Comments made by the freelance BBC presenter Colin Murray about Olympic gold medallist Jessica Ennis-Hill’s “bottom” have been cited by the Culture Secretary Maria Miller as further evidence that the broadcaster needs to do more to confront sexism.
Murray upset some athletics fans during the warm-up for the Anniversary Games on Friday evening when he suggested to the crowd of 65,000 that a perfect athlete would combine “the stamina of Mo [Farah], the speed of [Usain] Bolt, the leap of [Greg] Rutherford and the bottom of Jess Ennis”. What he said was not broadcast.
The Ennis-Hill comment comes after sexist observations made by the BBC presenter John Inverdale about Wimbledon tennis champion Marion Bartoli prompted Ms Miller to write to the BBC Director General Tony Hall to demand action. Lord Hall wrote back to defend the BBC.
Sources close to Ms Miller said she did not consider the matter closed and was urgently seeking further information from the BBC about action on more positive representation of women in sport.
“Tony Hall claimed the Inverdale incident was a one-off and had been dealt with but we have seen other occurrences including this one at the Anniversary Games, which clearly underlines the need for positive action on this issue,” said one source.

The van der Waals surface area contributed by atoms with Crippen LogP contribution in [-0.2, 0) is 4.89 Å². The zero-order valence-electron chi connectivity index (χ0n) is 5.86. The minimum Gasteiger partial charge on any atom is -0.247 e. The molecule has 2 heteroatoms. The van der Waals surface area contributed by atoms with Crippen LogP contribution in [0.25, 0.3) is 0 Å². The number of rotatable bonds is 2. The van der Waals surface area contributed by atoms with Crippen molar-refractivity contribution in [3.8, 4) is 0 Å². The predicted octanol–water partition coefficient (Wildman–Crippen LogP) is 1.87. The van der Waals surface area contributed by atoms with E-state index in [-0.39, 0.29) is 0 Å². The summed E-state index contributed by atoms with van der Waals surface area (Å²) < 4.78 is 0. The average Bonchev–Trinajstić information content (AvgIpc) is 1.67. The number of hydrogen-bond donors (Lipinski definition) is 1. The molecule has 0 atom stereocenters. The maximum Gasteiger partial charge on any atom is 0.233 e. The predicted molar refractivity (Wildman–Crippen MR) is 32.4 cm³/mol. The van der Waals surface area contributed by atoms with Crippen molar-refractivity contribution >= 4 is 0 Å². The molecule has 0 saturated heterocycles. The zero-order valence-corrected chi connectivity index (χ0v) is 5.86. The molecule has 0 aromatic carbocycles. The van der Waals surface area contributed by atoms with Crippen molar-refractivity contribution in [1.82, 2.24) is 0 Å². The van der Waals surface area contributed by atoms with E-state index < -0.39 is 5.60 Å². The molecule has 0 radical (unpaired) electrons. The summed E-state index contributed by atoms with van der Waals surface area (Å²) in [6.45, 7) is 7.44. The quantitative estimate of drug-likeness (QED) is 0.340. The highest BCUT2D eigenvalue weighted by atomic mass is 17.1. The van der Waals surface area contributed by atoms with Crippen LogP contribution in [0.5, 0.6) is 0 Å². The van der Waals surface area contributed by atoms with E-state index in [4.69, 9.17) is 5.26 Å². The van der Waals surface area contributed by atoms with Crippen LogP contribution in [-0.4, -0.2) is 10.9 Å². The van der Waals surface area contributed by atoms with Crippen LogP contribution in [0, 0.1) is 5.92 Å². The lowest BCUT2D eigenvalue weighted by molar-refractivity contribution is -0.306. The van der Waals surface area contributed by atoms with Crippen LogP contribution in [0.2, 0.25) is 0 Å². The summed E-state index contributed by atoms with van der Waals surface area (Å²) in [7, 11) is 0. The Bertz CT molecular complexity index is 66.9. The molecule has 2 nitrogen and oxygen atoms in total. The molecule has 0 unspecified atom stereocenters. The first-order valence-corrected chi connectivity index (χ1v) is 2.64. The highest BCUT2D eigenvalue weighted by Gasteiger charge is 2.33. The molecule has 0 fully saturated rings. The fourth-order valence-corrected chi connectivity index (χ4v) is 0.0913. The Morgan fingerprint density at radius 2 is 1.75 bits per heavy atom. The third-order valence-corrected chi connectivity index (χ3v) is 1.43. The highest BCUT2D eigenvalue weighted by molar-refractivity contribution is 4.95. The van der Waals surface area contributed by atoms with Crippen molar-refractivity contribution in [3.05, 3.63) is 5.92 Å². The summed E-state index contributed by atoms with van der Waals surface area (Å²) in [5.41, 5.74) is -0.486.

A spokesman for the Department of Culture, Media and Sport said: “Maria Miller has been clear she wants to see more media coverage of top women’s sport, more women on sports boards and more women participating at the grassroots. Recent sexist comments from high-profile commentators focusing on sportswomen’s appearances rather than their sporting prowess are unacceptable and show that there is still much work to be done.”
Murray, who has been surprised at some of the negative reaction to his comment, tried to play down the matter on Twitter. “Hey guys, I said she was the ‘greatest all round athlete in the world’.” He received many messages of support online from those who thought the criticism was unjustified.
The Ennis-Hill episode also follows a row over Murray’s BBC Radio 5 Live show Fighting Talk, in which he asked a guest how he might “turn around” Clare Balding, the gay broadcaster.
The BBC unreservedly apologised for the comments made then and removed the clip from iPlayer. Murray left BBC Radio 5 Live this month for a new job on TalkSport. He continues to do work for the BBC Sport on American football and darts.
A BBC spokeswoman said: “Colin Murray is a freelance broadcaster and was not working for the BBC at the Anniversary Games. Tony Hall’s response to Maria Miller made it very clear that the BBC is a huge supporter of women’s sport and does not condone sexism.”Reuse content